Laws in Guyana contribute to high HIV rates

University of West Indies coat of arms

University of West Indies coat of arms

Laws against LGBT activities in Guyana have led to harassment, discrimination, vigilante justice and high levels of HIV infection in the LGBT community, according to a report from the University of the West Indies Faculty of Law in Barbados.

In Guyana and 10 other Caribbean countries, anti-LGBT laws have contributed to an increase in HIV/AIDS among men who have sex with men, said Juliet Bynoe-Sutherland, director of the Pan Caribbean Partnership Against HIV and AIDS.

Guyana’s overall HIV infection rate is estimated at 1.2 percent, but about 19.4 percent of Guyanan men who have sex with men are infected, according to the United National AIDS Report of 2010.

The author of the report, anthropologist Christopher Carrico, said that his interviews with 25 Guyanese citizens showed that:

“Many of the respondents were fearful of reporting crimes that had been committed against them because they believed or were told that charges would also be brought against them because of their sexual orientation or gender identity. As such, the researcher deducted that many of the crimes committed against sexual and gender minorities “are enabled because perpetrators think they can act with impunity, or even believe that they are privately enforcing the law”.

The study found examples of discrimination in the workplace and limited access to health care for LGBT people, the news website Demerara Waves reported in an article titled “Life is hard for Guyana’s gays, lesbians.”

Guyana is in the midst of a review of the impact of its laws against homosexual behavior, with an eye to possibly repealing them. Current laws prohibit cross-dressing; “acts of gross indecency with male person,” which carries a sentence of up to two years in prison; attempted “unnatural offenses,” up to 10 years in prison; and buggery, up to a life sentence.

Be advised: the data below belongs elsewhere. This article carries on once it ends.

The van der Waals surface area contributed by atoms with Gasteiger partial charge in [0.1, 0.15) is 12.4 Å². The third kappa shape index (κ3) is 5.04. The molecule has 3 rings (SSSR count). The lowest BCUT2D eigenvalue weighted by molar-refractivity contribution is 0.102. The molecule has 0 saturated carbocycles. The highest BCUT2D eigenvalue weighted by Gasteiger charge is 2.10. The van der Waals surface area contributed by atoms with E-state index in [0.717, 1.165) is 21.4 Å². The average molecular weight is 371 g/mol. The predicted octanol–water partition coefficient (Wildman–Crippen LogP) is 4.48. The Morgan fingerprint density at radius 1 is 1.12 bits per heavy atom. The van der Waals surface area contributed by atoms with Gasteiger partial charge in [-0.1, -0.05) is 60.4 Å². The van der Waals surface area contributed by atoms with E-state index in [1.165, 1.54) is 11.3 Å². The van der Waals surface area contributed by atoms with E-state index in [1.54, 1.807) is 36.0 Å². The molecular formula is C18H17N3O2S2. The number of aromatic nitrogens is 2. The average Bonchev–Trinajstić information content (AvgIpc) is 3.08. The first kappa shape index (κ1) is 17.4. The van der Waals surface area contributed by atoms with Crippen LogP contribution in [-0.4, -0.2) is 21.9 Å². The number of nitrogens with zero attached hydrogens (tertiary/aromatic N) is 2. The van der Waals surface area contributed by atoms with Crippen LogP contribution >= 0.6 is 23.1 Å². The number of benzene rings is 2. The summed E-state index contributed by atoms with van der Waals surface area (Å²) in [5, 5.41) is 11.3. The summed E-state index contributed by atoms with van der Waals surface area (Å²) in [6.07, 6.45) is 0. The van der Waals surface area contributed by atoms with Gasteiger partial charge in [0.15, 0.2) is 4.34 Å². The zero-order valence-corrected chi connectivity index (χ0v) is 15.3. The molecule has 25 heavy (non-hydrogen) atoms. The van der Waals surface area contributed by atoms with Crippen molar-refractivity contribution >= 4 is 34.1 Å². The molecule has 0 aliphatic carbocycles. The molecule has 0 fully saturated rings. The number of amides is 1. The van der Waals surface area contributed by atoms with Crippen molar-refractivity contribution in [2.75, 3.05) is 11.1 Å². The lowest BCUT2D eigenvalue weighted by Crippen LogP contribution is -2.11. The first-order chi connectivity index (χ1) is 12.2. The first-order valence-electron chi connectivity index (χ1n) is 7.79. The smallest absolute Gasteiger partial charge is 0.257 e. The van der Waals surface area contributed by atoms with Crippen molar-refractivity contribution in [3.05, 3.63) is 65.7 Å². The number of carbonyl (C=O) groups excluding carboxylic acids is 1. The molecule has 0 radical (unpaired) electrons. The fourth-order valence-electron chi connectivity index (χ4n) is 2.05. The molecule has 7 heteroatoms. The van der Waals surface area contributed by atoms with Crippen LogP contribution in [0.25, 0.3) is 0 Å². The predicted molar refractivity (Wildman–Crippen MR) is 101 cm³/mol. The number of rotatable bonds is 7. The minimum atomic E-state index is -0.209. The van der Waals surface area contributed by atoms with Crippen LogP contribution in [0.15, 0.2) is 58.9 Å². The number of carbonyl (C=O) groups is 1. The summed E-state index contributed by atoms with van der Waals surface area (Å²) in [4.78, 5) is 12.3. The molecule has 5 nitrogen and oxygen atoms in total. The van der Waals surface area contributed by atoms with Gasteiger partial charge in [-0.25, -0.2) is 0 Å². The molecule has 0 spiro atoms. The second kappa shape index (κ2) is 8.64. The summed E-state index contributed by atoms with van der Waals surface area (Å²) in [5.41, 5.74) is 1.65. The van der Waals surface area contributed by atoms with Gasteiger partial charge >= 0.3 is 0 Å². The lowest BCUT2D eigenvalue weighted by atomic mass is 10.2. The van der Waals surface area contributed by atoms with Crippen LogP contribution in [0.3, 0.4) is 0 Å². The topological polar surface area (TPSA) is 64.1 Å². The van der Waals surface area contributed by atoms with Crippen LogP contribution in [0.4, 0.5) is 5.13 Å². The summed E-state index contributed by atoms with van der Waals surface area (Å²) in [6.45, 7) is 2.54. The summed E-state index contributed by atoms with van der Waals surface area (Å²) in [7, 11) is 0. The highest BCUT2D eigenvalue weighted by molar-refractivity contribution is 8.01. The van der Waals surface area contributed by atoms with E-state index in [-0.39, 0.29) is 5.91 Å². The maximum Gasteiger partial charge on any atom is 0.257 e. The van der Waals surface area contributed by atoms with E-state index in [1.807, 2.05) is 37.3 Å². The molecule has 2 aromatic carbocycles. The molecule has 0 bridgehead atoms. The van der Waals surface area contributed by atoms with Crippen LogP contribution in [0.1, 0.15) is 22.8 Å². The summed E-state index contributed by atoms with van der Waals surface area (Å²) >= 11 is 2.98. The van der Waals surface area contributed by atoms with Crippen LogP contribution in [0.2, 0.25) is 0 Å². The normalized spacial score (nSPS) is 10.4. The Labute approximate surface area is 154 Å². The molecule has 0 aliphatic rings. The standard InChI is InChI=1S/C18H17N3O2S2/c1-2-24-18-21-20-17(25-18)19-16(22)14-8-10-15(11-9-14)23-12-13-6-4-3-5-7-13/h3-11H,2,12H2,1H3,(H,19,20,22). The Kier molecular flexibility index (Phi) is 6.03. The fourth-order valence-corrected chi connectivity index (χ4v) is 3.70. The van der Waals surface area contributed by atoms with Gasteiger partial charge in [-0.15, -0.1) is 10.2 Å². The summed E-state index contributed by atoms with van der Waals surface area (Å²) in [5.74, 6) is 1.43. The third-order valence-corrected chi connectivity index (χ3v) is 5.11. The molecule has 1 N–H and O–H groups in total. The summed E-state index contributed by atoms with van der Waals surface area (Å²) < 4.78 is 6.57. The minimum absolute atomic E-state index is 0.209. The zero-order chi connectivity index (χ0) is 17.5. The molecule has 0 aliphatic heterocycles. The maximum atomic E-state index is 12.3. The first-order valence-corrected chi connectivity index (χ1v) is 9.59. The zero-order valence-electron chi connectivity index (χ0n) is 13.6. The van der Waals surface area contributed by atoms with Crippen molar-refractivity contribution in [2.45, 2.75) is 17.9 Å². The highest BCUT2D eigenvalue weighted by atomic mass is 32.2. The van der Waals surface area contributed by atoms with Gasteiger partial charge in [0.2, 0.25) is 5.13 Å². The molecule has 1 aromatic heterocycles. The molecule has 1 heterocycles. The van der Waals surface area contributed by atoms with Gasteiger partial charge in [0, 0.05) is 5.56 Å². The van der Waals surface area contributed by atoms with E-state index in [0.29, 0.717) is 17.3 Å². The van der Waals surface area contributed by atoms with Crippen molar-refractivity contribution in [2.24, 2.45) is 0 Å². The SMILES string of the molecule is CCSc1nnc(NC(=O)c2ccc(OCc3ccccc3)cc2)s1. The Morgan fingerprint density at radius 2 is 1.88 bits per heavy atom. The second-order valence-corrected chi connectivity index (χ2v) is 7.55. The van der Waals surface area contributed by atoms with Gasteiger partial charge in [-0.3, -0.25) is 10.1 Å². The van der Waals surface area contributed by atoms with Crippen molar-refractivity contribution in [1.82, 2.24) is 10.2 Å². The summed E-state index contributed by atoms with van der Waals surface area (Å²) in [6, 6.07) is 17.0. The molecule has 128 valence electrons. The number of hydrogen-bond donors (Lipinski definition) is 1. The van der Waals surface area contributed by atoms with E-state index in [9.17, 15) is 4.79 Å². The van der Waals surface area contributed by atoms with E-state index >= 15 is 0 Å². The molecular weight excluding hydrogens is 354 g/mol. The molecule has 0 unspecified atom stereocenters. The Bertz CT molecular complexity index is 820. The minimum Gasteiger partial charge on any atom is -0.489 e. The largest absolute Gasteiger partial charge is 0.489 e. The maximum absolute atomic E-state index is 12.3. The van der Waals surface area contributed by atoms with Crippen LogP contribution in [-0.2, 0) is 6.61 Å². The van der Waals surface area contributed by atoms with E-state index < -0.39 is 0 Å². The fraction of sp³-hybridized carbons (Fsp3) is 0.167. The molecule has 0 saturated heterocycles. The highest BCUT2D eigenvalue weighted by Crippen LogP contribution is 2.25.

The study said some of these laws are not often enforced, but still have serious consequences.

“There are many ways in which judgments are made, and punishments are meted out long before there are trials,” reported the Guyana Times website.

The project was funded by the British High Commission for Guyana, Barbados and the Eastern Caribbean.

14 thoughts on “Laws in Guyana contribute to high HIV rates

  1. Pingback: Jamaican clergy fret: Hate sin but treat LGBT sinners? | 76 CRIMES

  2. Pingback: Fatal flaw in official anti-AIDS declaration | 76 CRIMES

  3. Pingback: Guyana might free South America of its last anti-LGBT law | 76 CRIMES

  4. Pingback: Panel will focus on anti-LGBT laws in the Caribbean | 76 CRIMES

  5. Pingback: Guyana suit seeks to end anti-transgender ‘dress code’ | 76 CRIMES

  6. Pingback: Guyana man will advise World Bank on LGBT poverty | 76 CRIMES

  7. Pingback: Nations push Guyana to repeal anti-LGBTI laws | 76 CRIMES

  8. Pingback: Shock, grief over death of fearless Guyanan activist | 76 CRIMES

  9. Pingback: Guyana president takes aim at his nation’s anti-gay law | 76 CRIMES

  10. Pingback: Guyana: More talk of change, but no action | 76 CRIMES

  11. Pingback: Support for LGBT community grows in Guyana | 76 CRIMES

  12. Pingback: Activists challenge Guyana’s anti-trans stance | 76 CRIMES

  13. Pingback: Guyana plans referendum on its anti-gay law | 76 CRIMES

  14. Pingback: Activists to Guyana: Don’t put human rights to a vote | 76 CRIMES

Leave a Reply

Fill in your details below or click an icon to log in: Logo

You are commenting using your account. Log Out /  Change )

Google photo

You are commenting using your Google account. Log Out /  Change )

Twitter picture

You are commenting using your Twitter account. Log Out /  Change )

Facebook photo

You are commenting using your Facebook account. Log Out /  Change )

Connecting to %s